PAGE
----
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Áine Stapleton

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When Life is Silent is a short dance film exploring Monte Verità in Ascona, Switzerland, a life-reform colony and a significant site for the development of early modern dance. The narrative unfolds against the backdrop of early 20th-century Europe, a period marked by societal disillusionment with modernity. This unique place drew in influential figures such as dance artists Mary Wigman and Rudolf Laban, poet and novelist Hermann Hesse, and psychiatrist Carl Gustav Jung, forming a crossroads that laid the foundation for avant-garde movements blending philosophy, psychology, and art.

The film centres on dance artist Mary Wigman, celebrated for her choreography Hexentanz, a piece that was developed at the site. Through an exploration of Wigman's experiences at Monte Verità, the narrative widens to include the broader impact of other luminaries, highlighting the symbiotic relationship between early modern dance and developments across various genres in the early 20th century.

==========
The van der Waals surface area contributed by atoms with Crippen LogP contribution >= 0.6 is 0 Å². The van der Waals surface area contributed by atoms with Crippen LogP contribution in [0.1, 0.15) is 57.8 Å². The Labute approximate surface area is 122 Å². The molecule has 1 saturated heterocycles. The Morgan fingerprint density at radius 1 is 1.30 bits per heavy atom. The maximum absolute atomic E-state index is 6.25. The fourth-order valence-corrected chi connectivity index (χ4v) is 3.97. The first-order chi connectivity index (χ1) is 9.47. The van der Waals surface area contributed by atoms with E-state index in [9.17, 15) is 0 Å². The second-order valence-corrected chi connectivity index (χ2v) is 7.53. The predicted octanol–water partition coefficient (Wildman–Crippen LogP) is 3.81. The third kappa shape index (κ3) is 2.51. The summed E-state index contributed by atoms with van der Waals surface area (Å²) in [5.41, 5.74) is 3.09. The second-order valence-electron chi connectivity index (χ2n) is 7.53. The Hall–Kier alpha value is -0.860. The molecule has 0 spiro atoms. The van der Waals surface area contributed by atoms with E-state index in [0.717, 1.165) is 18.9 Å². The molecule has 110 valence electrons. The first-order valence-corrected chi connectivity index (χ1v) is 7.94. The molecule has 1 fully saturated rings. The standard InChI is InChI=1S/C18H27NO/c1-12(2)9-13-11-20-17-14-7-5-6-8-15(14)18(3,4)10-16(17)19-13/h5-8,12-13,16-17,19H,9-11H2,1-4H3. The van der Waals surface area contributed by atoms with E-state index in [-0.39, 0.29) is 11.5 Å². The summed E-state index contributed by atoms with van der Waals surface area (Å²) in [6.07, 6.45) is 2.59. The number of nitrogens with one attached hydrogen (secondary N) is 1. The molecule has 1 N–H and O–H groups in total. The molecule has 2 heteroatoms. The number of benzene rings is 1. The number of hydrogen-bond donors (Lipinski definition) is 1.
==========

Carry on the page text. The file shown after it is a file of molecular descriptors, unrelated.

The film takes inspiration from archival materials, including objects, testimonials, photographs, and artworks originating from the site. It explores everyday practices that defined the colony's identity, including dance, vegetarianism, and harmonious living with nature. These practices, reflecting a pacifist and libertarian ideal, tackled the challenges posed by industrialisation, urbanisation, and societal divisions

In the face of contemporary ecological and political challenges, When Life is Silent sheds light on the transformative power of artistic communities.

Funded by Wicklow County Arts Office Strategic Project Awards 2024 supported by The Arts Council, and developed in partnership with Mermaid Arts Centre and Fondazione Monte Verità.


Artist’s Biography:

Áine Stapleton is a dance artist and filmmaker from Wicklow Town. Her work has a particular focus on biographical subjects, and since 2014, she has been developing film productions based on Lucia Joyce, daughter of the Irish writer James Joyce. Her Arts Council-funded feature, Horrible Creature, examines Lucia's time in Switzerland and premiered at The Irish Film Institute. Other screenings include Riffraff Kino in Zurich, Yugoslav Kinoteka as part of Belgrade Irish Festival, and the Council of Europe as part of Ireland's Presidency to the European Union. Her recent Arts Council-funded work, a stand-alone film installation based on Lucia and Finnegans Wake, titled Somewhere in the Body, premiered at Project Arts Centre and screened as part of Dublin Dance Festival. It was recently presented as a solo installation at Château Hornegg au Lac in Zurich, curated by Kunsthaus Aussersihl and supported by Culture Ireland, and at Limerick City Gallery as part of the Light Moves Festival.

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Horrible Creature, Aine Stapleton, 2021. Image courtesy of the artist.


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Somewhere in the Body, Áine Stapleton, 2022. Image courtesy of the artist.